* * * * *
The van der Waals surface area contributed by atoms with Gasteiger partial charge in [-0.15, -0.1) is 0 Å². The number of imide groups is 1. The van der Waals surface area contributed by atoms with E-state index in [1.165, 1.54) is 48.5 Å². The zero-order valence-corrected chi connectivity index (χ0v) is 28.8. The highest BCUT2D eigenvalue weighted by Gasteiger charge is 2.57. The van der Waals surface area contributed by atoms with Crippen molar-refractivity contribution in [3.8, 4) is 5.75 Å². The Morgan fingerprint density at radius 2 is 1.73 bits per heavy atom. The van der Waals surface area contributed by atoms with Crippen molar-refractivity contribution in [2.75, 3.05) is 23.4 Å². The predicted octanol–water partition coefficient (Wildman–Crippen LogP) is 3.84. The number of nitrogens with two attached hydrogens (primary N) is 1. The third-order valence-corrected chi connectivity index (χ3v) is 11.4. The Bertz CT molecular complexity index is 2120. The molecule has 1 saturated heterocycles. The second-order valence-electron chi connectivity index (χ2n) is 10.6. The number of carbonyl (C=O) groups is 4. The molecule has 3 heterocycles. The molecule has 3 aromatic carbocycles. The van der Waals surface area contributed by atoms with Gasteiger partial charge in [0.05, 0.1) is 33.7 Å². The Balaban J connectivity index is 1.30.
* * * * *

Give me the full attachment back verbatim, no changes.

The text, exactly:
The van der Waals surface area contributed by atoms with Gasteiger partial charge in [-0.15, -0.1) is 0 Å². The number of imide groups is 1. The van der Waals surface area contributed by atoms with E-state index in [1.165, 1.54) is 48.5 Å². The zero-order valence-corrected chi connectivity index (χ0v) is 28.8. The highest BCUT2D eigenvalue weighted by Gasteiger charge is 2.57. The van der Waals surface area contributed by atoms with Crippen molar-refractivity contribution in [3.8, 4) is 5.75 Å². The Morgan fingerprint density at radius 2 is 1.73 bits per heavy atom. The van der Waals surface area contributed by atoms with Crippen molar-refractivity contribution in [2.75, 3.05) is 23.4 Å². The predicted octanol–water partition coefficient (Wildman–Crippen LogP) is 3.84. The number of nitrogens with two attached hydrogens (primary N) is 1. The third-order valence-corrected chi connectivity index (χ3v) is 11.4. The Bertz CT molecular complexity index is 2120. The molecule has 1 saturated heterocycles. The second-order valence-electron chi connectivity index (χ2n) is 10.6. The number of carbonyl (C=O) groups is 4. The molecule has 3 heterocycles. The molecule has 3 aromatic carbocycles. The van der Waals surface area contributed by atoms with Gasteiger partial charge in [0.05, 0.1) is 33.7 Å². The Balaban J connectivity index is 1.30.